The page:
Apollinaris of Laodicea
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Apollinaris the Younger, also known as Apollinaris of Laodicea, (died 382) was a bishop of Laodicea in Syria. He is best known, however, as a noted opponent of Arianism. Apollinaris's eagerness to emphasize the deity of Jesus and the unity of his person led him so far as to deny the existence of a rational human soul in Christ's human nature. This view came to be called Apollinarism. It was condemned by the First Council of Constantinople in 381.
He collaborated with his father, Apollinaris the Elder, in reproducing the Old Testament in the form of Homeric and Pindaric poetry and the New Testament after the fashion of Platonic dialogues, when the emperor, Julian, had forbidden Christians to teach the classics. He is best known, however, as a noted opponent of Arianism. Apollinaris's eagerness to emphasize the deity of Jesus and the unity of his person led him so far as to deny the existence of a rational human soul (νοῦς, nous) in Christ's human nature, replaced in him by the Logos, and so his body was a glorified and spiritualized form of humanity.
The Orthodox position (maintained by Catholicism, Eastern Orthodoxy, the Church of the East, Oriental Orthodoxy, Anglicanism, and Protestantism) is that God as his Logos assumed human nature in its entirety, including the νοῦς, as only thus could he be humanity's perfect redeemer and prototype. It was alleged that the Apollinarian approach implied docetism: if the Godhead without constraint swayed the manhood, there was no possibility of a real human probation or of a real advance in Christ's manhood. The position was accordingly condemned by several synods, in particular by the First Council of Constantinople, in 381.
That did not prevent it from having a considerable following. After Apollinaris's death, it divided into two sects, the more conservative taking its name (Vitalians) from Vitalis, the Apollinarist claimant to the see of Antioch. The other (Polemeans) added the further assertion that the two natures were so blended that even the body of Christ was a fit object of adoration. The Apollinarian emphasis on the unity of human and divine in Christ and on the divine element in that unity was later restated in the form of Eutychianism and persisted in what was later the radically anti-Nestorian monophysite school.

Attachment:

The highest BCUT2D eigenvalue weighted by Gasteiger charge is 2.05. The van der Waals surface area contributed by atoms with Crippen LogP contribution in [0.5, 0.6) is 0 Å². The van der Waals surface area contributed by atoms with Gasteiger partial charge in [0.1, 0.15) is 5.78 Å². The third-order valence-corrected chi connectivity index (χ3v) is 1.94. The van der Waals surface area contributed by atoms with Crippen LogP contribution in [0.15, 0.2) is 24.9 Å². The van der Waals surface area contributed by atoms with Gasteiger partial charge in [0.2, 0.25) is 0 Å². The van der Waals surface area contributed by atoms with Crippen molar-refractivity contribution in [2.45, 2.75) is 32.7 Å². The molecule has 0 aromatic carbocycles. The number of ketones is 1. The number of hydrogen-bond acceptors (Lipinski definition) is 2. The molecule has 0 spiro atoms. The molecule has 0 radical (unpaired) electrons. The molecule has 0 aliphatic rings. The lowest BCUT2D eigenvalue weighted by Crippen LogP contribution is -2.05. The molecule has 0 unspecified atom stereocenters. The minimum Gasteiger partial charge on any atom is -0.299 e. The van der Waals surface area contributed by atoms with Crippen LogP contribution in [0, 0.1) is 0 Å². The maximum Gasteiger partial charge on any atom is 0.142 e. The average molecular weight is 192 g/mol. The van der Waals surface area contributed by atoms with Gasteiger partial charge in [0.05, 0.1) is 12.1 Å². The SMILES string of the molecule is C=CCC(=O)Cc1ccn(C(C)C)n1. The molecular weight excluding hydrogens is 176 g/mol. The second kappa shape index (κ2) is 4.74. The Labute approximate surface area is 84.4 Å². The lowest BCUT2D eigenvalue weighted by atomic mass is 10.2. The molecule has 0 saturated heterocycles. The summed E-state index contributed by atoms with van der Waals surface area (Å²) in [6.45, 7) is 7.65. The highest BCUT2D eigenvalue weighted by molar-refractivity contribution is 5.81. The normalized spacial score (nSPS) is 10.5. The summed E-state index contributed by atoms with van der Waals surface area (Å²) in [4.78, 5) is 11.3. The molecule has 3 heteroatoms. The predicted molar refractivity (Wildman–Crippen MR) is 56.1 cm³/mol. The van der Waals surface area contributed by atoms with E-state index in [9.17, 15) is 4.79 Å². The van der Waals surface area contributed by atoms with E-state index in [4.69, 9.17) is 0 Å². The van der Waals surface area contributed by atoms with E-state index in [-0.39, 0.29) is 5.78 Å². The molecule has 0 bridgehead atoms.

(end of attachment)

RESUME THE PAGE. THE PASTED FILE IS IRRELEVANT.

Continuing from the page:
Although Apollinaris was a prolific writer, scarcely anything has survived under his own name. However, a number of his writings are concealed under the names of orthodox Fathers, e.g. ἡ κατὰ μέρος πίστις, long ascribed to Gregory Thaumaturgus. They have been collected and edited by Hans Lietzmann.
Two letters of his correspondence with Basil of Caesarea are also extant, but there is scholarly debate regarding their authenticity because they record the orthodox theologian Basil asking Apollinaris for theological advice on the orthodox term homoousios. The concerns may be unfounded, as before Apollinaris began promulgating what were seen as heretical doctrines, he was a highly respected bishop and a friend of Athanasius and Basil.
- Sollier, Joseph. "Apollinarianism." The Catholic Encyclopedia Vol. 1. New York: Robert Appleton Company, 1907. 7 February 2019
- One or more of the preceding sentences incorporates text from a publication now in the public domain: Chisholm, Hugh, ed. (1911). "Apollinaris". Encyclopædia Britannica. 2 (11th ed.). Cambridge University Press. p. 183. This cites:
- Alessandro Capone, "La polemica apollinarista alla fine del IV secolo: la lettera di Gregorio di Nissa a Teofilo di Alessandria", in Gregory of Nyssa: The Minor Treatises on Trinitarian Theology and Apollinarism. Proceedings of the 11th International Colloquium on Gregory of Nyssa (Tübingen, 17–20 September 2008), ed. By V.H. Drecoll, M. Berghaus, Leiden – Boston 2011, pp. 499–517.
- Edwards, Mark (2009). Catholicity and Heresy in the Early Church. Ashgate.CS1 maint: ref=harv (link)
- Alessandro Capone, "Apollinarismo e geografia ecclesiastica" in Auctores nostri 9, 2011, pp. 457–473.
- Christopher Beeley, The Unity of Christ: Continuity and Conflict in Patristic Tradition (Yale, 2012), chapter 4.